Pet Differently: Discover the Difference

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How to Prevent Matting: A Guide for Pet Parents

What is Matting?

The term “matting” or “matted” typically refers to dense thick tangles clumped together in your pup’s coats. This can either appear in high-movement or high-friction areas (like the legs, tail, ears, around the muzzle, and under their collar) or it can even present throughout your pup’s entire coat. Matting can occur with any medium-to-long-haired and double-coated pups.

How Does Matting Happen?

Matting is most often caused by an improper brushing routine, whether it be by frequency or incorrect tools for your pup’s coat type. Not to worry as your local salon can happily recommend different brush and comb types best for your pup. Matting can also occur from friction (like rubbing of a collar around the neck) or from contact with water without detangling afterwards (swimming, playing, bathing, or drinking).

How Do I Prevent Matting?

First, let’s talk brush types. There are lots of different brushes available for all hair types.

Slicker/Pin Brushes: Slicker and pin brushes typically have tines and pins of varying stiffness, some with plastic or rubber tips and some without. These are a good choice for medium to long haired pups. These work by breaking up tangles in a “pat-and-pull” fashion. Beware of brushing irritation on the skin by not brushing too hard or too many times over the same area.

Rubber Curry Brushes: These are rubber brushes with flexible rubber bristles. They don’t really do much in terms of detangling, however they are great for removing debris or shedding coat and distributing natural oils throughout smooth and short coated pups. Rubber curry brushes can also be used during a bath to help lather and clean all the way down to the skin.

Undercoat Rakes/De-Shedding Tools: Undercoat rakes and De-Shedding tools are designed to remove excess and shedding undercoat on double-coated pups (think labradors, corgis, golden retrievers, german shepherds, etc). Some are made with sharp curved teeth while others are made with smooth straight rotating teeth. Be gentle with either type of these tools as they can also cause brushing irritation from brushing too hard or too many times over the same area.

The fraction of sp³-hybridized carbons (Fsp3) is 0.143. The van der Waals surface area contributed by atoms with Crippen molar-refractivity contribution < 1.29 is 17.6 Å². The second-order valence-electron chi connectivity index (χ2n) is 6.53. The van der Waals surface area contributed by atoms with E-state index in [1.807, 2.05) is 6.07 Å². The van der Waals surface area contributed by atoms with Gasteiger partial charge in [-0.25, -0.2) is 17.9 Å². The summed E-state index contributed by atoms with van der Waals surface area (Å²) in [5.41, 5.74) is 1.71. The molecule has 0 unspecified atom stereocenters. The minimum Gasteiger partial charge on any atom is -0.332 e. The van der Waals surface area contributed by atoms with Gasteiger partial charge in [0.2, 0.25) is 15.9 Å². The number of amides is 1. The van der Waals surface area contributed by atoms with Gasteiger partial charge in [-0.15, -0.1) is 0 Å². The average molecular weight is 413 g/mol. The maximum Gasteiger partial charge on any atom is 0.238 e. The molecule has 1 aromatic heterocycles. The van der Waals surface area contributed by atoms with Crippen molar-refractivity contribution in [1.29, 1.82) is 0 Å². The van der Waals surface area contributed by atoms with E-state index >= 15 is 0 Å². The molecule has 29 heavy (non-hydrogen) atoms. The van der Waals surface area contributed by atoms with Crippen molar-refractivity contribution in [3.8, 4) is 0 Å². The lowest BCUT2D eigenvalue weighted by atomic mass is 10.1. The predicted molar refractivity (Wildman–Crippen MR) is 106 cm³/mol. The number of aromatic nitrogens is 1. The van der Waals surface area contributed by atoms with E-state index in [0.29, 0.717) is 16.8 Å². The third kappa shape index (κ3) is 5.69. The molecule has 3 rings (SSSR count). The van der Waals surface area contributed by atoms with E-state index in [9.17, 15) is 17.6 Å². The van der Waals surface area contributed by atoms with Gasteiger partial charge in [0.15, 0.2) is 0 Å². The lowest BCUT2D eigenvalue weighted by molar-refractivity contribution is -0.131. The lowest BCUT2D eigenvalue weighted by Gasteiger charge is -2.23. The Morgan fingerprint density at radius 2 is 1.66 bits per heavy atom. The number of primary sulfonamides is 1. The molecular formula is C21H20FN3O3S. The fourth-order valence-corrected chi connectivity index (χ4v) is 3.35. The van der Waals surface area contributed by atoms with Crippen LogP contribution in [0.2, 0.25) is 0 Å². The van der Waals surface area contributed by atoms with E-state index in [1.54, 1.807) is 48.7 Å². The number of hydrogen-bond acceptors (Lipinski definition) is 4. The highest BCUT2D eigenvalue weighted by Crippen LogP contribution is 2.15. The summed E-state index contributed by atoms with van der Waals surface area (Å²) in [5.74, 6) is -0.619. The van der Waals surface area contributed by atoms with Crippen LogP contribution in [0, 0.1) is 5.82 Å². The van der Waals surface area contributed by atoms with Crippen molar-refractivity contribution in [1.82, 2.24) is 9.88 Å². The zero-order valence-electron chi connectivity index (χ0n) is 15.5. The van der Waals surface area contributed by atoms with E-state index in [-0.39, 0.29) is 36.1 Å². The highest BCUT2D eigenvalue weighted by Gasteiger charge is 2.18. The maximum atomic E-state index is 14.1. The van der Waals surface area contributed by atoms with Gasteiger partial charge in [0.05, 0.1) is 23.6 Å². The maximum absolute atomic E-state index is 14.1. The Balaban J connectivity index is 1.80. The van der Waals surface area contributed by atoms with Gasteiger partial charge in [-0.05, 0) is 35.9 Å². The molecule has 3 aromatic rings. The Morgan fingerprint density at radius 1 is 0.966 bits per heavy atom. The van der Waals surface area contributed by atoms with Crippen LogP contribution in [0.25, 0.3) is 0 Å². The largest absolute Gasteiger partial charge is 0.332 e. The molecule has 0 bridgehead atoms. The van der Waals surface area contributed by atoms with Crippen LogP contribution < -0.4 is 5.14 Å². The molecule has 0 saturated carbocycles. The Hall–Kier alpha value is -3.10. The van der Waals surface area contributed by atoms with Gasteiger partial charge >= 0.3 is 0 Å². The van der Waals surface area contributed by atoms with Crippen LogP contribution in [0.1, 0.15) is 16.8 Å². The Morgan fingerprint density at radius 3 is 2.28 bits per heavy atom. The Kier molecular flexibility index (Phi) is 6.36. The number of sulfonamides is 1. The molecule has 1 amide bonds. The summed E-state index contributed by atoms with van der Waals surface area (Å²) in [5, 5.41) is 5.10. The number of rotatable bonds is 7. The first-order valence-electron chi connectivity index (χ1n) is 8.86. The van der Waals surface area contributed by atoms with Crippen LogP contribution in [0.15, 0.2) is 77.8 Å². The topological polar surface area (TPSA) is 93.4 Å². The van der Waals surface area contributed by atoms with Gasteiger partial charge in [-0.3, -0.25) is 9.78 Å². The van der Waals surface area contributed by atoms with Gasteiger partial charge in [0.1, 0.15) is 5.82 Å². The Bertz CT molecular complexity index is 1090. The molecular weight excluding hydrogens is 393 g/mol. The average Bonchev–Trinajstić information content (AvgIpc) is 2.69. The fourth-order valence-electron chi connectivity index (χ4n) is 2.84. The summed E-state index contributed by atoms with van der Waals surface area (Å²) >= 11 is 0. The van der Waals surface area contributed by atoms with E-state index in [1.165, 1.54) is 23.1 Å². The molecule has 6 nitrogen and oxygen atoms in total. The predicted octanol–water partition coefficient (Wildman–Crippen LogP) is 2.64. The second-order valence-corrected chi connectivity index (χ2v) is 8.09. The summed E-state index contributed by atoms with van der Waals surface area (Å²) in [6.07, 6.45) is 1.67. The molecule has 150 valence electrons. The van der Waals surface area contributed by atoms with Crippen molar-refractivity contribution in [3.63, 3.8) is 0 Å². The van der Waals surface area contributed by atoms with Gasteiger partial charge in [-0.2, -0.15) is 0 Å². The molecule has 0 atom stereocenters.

Combs: Dog combs are typically made of metal with a smooth spine and smooth round tip teeth. Many have both a wide-tooth side and a fine-tooth side though either are both found individually. Combs are a great choice for any medium-to-long-haired and double-coated pups. Detangling fine knots or delicate areas and removing food debris from the muzzle are common uses for combs. Combs can also be used to gently work out matting starting from the ends of the hair working down towards the skin.

Now that we know all about brushes, rakes, and combs, let’s talk routine. Your brushing routine is just as important as the correct tools.

For medium-to-long-haired and double-coated pups, aim to thoroughly brush, comb, and/or rake your pup’s coat at least 3 to 4 times a week. High-movement or high-friction areas (like the legs, tail, ears, around the muzzle, and under their collar) may require additional attention.

With smooth and short coated pups, you can get away with using a rubber curry brush 1-3 times a week.

When to Enlist the Help of a Professional Pet Stylist

It’s important to recognize when matting has gotten to be too much for your pup to tolerate detangling. Signs that you may need the help of a professional pet stylist include but are not limited to:

  • More than 1/4 of your pup’s fur is tightly tangled or clumped together.
  • Your pup’s skin is showing signs of brushing irritation or bruising from detangling efforts.
  • You cannot easily part your pup’s hair to visually inspect the skin.
  • Your pup is flinching, yelping, or biting when you attempt to detangle their coat.

Whether or not any of your pup’s coat length is saved is determined by the severity of the matting. If mild enough and your pup tolerates the process safely, your professional pet stylist may be able to detangle your pup’s coat. However if the matting is severe, shaving your pup very short may be the only and most humane option. Both detangling matting and matted shave downs typically incur additional charges due to the extra time, effort, and skill to do so safely. Should a shave down be necessary your pup may look quite different from what you’re used to but do not worry as their coat will grow back out faster than you think!

As always, rest assured that your local Salty Dawg Pet Salon will be there to help you and your pup with coat maintenance and any questions you may have regarding tools or a routine!


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